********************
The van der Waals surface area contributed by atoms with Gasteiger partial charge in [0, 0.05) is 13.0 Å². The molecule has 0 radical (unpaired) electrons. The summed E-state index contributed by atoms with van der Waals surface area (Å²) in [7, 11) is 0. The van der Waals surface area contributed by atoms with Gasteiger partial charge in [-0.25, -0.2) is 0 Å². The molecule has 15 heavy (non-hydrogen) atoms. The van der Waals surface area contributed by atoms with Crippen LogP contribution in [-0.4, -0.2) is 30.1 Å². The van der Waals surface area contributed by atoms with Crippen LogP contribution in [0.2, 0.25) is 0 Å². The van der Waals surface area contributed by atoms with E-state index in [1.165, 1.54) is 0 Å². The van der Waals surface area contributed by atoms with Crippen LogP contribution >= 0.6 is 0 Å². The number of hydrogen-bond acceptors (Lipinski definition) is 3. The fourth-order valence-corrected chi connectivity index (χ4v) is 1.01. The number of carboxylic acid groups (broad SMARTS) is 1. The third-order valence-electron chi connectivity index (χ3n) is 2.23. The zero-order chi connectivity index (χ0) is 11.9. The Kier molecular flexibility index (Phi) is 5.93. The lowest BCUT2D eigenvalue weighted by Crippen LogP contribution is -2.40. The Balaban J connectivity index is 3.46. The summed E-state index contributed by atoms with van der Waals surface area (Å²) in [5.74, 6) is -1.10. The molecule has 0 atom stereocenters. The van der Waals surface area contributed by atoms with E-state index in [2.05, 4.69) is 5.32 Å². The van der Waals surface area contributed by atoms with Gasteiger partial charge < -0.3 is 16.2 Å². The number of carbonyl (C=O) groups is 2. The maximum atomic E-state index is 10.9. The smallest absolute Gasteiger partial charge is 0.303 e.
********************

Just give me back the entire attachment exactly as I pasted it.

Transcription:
The van der Waals surface area contributed by atoms with Gasteiger partial charge in [0, 0.05) is 13.0 Å². The molecule has 0 radical (unpaired) electrons. The summed E-state index contributed by atoms with van der Waals surface area (Å²) in [7, 11) is 0. The van der Waals surface area contributed by atoms with Gasteiger partial charge in [-0.25, -0.2) is 0 Å². The molecule has 15 heavy (non-hydrogen) atoms. The van der Waals surface area contributed by atoms with Crippen LogP contribution in [-0.4, -0.2) is 30.1 Å². The van der Waals surface area contributed by atoms with Crippen LogP contribution in [0.2, 0.25) is 0 Å². The van der Waals surface area contributed by atoms with E-state index in [1.165, 1.54) is 0 Å². The van der Waals surface area contributed by atoms with Crippen LogP contribution >= 0.6 is 0 Å². The number of hydrogen-bond acceptors (Lipinski definition) is 3. The fourth-order valence-corrected chi connectivity index (χ4v) is 1.01. The number of carboxylic acid groups (broad SMARTS) is 1. The third-order valence-electron chi connectivity index (χ3n) is 2.23. The zero-order chi connectivity index (χ0) is 11.9. The Kier molecular flexibility index (Phi) is 5.93. The lowest BCUT2D eigenvalue weighted by Crippen LogP contribution is -2.40. The Balaban J connectivity index is 3.46. The summed E-state index contributed by atoms with van der Waals surface area (Å²) in [5.74, 6) is -1.10. The molecule has 0 atom stereocenters. The van der Waals surface area contributed by atoms with E-state index in [2.05, 4.69) is 5.32 Å². The van der Waals surface area contributed by atoms with Gasteiger partial charge < -0.3 is 16.2 Å². The number of carbonyl (C=O) groups is 2. The maximum atomic E-state index is 10.9. The smallest absolute Gasteiger partial charge is 0.303 e.